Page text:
Liam Butler, from the University of Cambridge’s Centre for Smart Infrastructure and Construction, elaborated: “Thousands of people are going to cross this bridge an hour, so the City of Amsterdam is interested at looking at things like foot traffic, CO2 emissions, noise and decibel levels, and more.”

Mark Girolami, the Alan Turing Institute’s Programme Director for Data-Centric Engineering, added: “3D printing is poised to become a major player in engineering, and we need to develop novel data-centric approaches for testing and monitoring to realise its full potential. When we couple 3D printing with digital twin technology, we can then accelerate the infrastructure design process, ensuring that we design optimal and efficient structures with respect to environmental impact, architectural freedom and manufacturing costs.”

A 3D-printed concrete bridge previously opened in the Netherlands in 2017.

REMOVEDEBRIS MISSION SUCCESSFULLY TESTS NET

In September, the RemoveDEBRIS mission successfully used its net to capture a deployed target that simulated a piece of debris in orbit.

Net

The RemoveDEBRIS spacecraft released its onboard net to successfully capture a piece of simulated space debris © University of Surrey

Launched in early 2018, the RemoveDEBRIS mission is the first experiment to test technologies to remove space debris in low Earth orbit (‘Mission to remove space debris’, Ingenia 72). It is estimated that there are more than 7,600 tonnes of space junk in and around Earth’s orbit, risking collisions with satellites.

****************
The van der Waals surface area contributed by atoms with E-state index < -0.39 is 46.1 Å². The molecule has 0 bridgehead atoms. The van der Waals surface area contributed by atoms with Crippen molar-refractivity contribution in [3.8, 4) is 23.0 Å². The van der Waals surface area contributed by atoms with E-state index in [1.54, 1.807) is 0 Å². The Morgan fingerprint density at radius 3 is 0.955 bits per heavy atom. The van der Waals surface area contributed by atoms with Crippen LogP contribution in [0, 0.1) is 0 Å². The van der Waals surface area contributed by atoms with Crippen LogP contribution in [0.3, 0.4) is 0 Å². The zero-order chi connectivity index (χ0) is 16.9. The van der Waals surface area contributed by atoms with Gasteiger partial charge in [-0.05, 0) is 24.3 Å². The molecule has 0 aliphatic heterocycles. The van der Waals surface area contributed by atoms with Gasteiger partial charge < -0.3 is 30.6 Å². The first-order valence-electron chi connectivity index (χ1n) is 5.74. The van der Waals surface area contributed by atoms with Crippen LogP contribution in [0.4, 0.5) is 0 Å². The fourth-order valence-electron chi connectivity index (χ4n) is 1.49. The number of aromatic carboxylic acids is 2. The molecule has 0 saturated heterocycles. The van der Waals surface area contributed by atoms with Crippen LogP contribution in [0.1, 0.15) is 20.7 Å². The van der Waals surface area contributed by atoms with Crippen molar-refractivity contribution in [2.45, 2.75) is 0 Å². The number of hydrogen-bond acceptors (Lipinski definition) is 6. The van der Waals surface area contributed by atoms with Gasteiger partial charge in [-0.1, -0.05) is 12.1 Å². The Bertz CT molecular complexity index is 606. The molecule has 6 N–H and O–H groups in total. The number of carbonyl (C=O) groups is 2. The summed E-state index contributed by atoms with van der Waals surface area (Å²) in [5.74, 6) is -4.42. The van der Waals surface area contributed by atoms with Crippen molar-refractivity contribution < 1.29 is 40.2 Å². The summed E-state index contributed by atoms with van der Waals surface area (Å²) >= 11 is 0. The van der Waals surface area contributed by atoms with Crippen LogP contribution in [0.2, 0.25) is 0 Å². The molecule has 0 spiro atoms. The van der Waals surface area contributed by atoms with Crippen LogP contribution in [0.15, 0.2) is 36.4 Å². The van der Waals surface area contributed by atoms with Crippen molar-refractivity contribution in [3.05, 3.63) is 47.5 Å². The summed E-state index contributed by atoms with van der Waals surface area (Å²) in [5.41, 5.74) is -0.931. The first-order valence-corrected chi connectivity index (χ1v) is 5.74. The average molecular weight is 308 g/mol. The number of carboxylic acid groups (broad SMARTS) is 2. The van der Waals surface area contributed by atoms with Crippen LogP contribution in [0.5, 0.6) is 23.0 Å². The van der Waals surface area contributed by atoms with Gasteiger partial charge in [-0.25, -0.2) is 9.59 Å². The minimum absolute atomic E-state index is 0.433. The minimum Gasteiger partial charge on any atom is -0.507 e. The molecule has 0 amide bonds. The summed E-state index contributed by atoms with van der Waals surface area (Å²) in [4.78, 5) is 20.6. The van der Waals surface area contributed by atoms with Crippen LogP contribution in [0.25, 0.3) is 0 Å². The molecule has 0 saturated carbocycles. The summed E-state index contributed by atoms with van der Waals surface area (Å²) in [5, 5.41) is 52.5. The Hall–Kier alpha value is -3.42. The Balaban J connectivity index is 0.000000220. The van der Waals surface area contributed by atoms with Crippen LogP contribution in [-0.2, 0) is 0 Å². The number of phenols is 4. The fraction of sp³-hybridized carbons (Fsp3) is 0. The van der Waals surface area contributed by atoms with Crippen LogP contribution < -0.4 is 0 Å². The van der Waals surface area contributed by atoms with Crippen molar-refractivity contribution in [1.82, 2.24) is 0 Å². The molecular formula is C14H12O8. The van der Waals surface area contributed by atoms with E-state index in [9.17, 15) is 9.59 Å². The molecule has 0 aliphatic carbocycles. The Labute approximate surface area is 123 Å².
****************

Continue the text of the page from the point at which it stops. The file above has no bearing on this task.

Professor Guglielmo Aglietti FREng, Director of the Surrey Space Centre, said: “We are absolutely delighted with the outcome of the net technology. While it might sound like a simple idea, the complexity of using a net in space to capture a piece of debris took many years of planning, engineering and coordination between the Surrey Space Centre, Airbus and our partners – but there is more work to be done. These are very exciting times for us all.”

In the coming months, the RemoveDEBRIS spacecraft will test more debris removal technologies, including a vision-based navigation system that uses cameras to analyse and observe potential debris, and harpoon capture technology. A drag-sail will then bring the debris back into the Earth’s atmosphere where it will be destroyed, in compliance with international debris regulations.

DRILLING STARTS ON UK’S FIRST GEOTHERMAL ELECTRICITY PLANT

geothermal

The geothermal electricity plant will host what is thought to be the deepest hole ever drilled in the UK © Geothermal Engineering Ltd

In November, work started on building the UK’s first deep geothermal electricity plant in Cornwall. It aims to demonstrate the potential of geothermal energy for electricity and renewable heat in the UK.

Two deep geothermal wells will be drilled at the site, the deepest of which will reach 4.5 kilometres, the deepest hole ever drilled in the UK.

A pump will extract water from the well at a temperature of approximately 19°C, before being fed through a heat exchanger at the surface. It will then be re-injected into the ground to pick up more heat from the rocks in a continuous cycle. The heat will be converted into electricity and supplied to the National Grid. The demonstration plant will deliver up to 3 megawatts of electricity, which is thought to be enough energy to power around 3,000 homes.

Geothermal energy is low carbon, renewable and a continuous energy source. The UK’s geothermal resources have the potential to supply up to 20% of the UK’s electricity and heat energy in a reliable and sustainable way.

The project is being funded by the European Regional Development Fund, Cornwall Council and private investors, and delivery partners include GeoScience Ltd, The British Geological Survey and the University of Plymouth Sustainable Earth Institute.


JOIN IN WITH THE YEAR OF ENGINEERING

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Future Engineers at London Transport Museum © London Transport Museum